Battle Cry

Dear Scott,

Loved, loved, loved your article “The Battle for the Wall” on page 36 in this month’s USGlass magazine. Heard your speech about same at the BEC Conference. And it seems our major nemesis—an enemy called ASHRAE—has set its weapons on glass again. I think you identified our biggest long-term problem spot on, as any insightful general should do. But hey, I am a good lieutenant in the war to save our industry, so I wrote a battle plan.

Forgive me for being so forward, Scott, as I know you are the general and I a mere lieutenant in this war. But I thought about it and here are the things we need to do to combat their push. And we need to do them rather quickly, or we not only lose the battle, but the war.

Here’s the top eight things I think we need to do:

  1. Sound the battle cry. Let’s use everything from email to good old regular mail to let the industry know what we are up against. We should issue talking points about some of the most grevious parts on ASHRAE’s new proposal and invite everyone with a stake in this, to submit comments. Explain, in graphic and empirical terms, exactly what each proposed change will mean to each segment of our industry. Your article is a good starting point.
  2. Commission some weapons. In this case, those weapons would include the development of specific measures of total efficacy of a building, including not only energy-efficiency and cost, but inhabitant productivity and comfort. Nothing else can do what glass does and we need to come up with the metrix that measure ALL things that make people want to live and work in buildings, not just measures that help the HVAC.
  3. Fire ‘em. Once we have the matrices, we need to gather the data and use it on the other side. We need to change the conversation to more accurately reflect what matters. Glass will do well in such a fight, and it will also help us respond to the argument that “less glass is better.”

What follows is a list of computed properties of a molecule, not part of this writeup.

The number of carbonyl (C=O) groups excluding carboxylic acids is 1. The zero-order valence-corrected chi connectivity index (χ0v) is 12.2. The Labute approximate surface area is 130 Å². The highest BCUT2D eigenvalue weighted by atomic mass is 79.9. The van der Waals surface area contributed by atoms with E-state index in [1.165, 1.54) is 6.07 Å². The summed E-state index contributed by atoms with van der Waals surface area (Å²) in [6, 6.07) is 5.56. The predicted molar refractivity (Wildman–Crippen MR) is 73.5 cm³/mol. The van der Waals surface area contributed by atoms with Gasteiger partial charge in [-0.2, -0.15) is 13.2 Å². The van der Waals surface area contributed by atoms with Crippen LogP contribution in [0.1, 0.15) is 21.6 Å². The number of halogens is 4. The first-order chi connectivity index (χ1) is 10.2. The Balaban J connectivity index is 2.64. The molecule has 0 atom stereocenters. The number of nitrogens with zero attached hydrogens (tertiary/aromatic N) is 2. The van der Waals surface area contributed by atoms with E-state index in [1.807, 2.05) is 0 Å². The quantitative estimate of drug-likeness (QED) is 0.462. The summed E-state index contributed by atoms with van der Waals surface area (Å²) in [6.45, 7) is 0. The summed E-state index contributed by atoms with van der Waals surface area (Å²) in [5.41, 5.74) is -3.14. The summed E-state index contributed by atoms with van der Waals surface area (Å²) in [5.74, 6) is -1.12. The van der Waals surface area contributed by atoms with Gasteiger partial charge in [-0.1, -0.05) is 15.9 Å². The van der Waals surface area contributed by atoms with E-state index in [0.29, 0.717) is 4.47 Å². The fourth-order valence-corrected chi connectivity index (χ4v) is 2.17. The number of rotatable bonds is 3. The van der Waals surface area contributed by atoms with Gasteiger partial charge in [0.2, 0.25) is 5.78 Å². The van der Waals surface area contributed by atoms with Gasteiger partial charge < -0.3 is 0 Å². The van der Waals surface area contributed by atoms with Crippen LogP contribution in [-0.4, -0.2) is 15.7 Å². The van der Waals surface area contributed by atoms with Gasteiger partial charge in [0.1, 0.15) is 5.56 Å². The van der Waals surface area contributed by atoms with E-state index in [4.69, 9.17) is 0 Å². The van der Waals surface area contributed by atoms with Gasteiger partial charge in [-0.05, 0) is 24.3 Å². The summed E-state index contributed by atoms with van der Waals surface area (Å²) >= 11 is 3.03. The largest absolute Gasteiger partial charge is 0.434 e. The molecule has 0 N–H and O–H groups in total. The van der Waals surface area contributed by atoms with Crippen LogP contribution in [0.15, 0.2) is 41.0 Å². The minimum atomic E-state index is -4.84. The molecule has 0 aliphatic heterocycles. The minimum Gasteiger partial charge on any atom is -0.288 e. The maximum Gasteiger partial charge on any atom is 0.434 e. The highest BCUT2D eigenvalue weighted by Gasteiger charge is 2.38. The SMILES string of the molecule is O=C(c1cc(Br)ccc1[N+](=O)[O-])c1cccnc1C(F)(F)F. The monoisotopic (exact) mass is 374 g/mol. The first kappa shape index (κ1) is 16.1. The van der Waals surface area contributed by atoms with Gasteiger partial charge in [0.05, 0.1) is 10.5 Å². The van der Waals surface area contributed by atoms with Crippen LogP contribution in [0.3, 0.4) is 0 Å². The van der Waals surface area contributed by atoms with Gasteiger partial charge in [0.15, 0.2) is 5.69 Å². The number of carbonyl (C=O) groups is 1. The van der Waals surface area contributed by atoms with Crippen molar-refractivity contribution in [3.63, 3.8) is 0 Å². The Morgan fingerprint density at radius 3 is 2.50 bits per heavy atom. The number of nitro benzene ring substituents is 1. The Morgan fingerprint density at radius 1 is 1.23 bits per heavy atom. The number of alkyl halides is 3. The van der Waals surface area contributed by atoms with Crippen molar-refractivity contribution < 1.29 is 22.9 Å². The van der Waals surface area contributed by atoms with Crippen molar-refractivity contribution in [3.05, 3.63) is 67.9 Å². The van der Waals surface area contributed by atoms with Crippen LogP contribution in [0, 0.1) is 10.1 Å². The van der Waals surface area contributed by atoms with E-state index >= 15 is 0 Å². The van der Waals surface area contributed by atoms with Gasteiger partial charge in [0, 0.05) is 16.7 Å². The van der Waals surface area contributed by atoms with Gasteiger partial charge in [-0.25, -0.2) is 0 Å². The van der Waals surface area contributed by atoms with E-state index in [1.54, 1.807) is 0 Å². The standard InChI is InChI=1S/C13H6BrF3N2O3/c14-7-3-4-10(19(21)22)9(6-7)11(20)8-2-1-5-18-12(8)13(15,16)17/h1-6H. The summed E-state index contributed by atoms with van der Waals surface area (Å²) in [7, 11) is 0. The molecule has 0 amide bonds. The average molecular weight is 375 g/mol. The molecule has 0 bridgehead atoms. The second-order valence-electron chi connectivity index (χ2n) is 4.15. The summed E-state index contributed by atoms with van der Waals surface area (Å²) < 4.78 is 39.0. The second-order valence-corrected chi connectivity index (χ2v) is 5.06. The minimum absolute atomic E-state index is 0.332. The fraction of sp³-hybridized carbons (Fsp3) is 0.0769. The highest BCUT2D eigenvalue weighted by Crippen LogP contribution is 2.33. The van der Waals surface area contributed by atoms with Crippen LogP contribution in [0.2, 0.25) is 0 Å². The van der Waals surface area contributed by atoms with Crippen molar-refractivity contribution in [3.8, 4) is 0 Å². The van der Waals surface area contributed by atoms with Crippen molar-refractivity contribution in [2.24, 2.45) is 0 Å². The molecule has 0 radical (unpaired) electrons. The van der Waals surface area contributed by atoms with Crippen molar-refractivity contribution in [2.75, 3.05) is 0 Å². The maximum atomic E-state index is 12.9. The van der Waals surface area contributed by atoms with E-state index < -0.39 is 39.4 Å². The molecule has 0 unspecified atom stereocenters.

4. Solicit some foreign governments. We have been fighting this fight all by ourselves. It need not be this way. Our army should include architects, building owners and designers who understand glass and will fight the good fight with us.
  5. Go on the offensive. I know, I know, traditionally we are not good at this. That’s how we ended up with heating and air-conditioning guys deciding how much glass you can use on a building. Maybe we should just take a look at all those HVAC codes and see how they like it. How much have those systems improved energy-wise over the past few years? Gee, wouldn’t some basic changes to their HVAC systems allow us to use more glass? You see where I am going here. Let’s see them play defense for awhile.
  6. Recognize there are spies among us. Okay, not really spies, but the glass landscape has changed over the past few years. There are now some enormous international conglomerates that own not only glass-related enterprises, but they also own other external building material providers. Their battle for the wall is a bit different than ours and we need to recognize that.
  7. Change from within. The next generation of the glass industry has to embrace the newer energy-efficient glasses and we have to use them. And we have to train the installers to use these new products with ease, comfort and familiarity or, and this is important, Scott, they will rebel against their use. We should be developing training and certification programs. How about an “Energy-Efficient Contract Glazing” certification program that teaches how to install dynamic glazing and PVB and then promotes those who do so?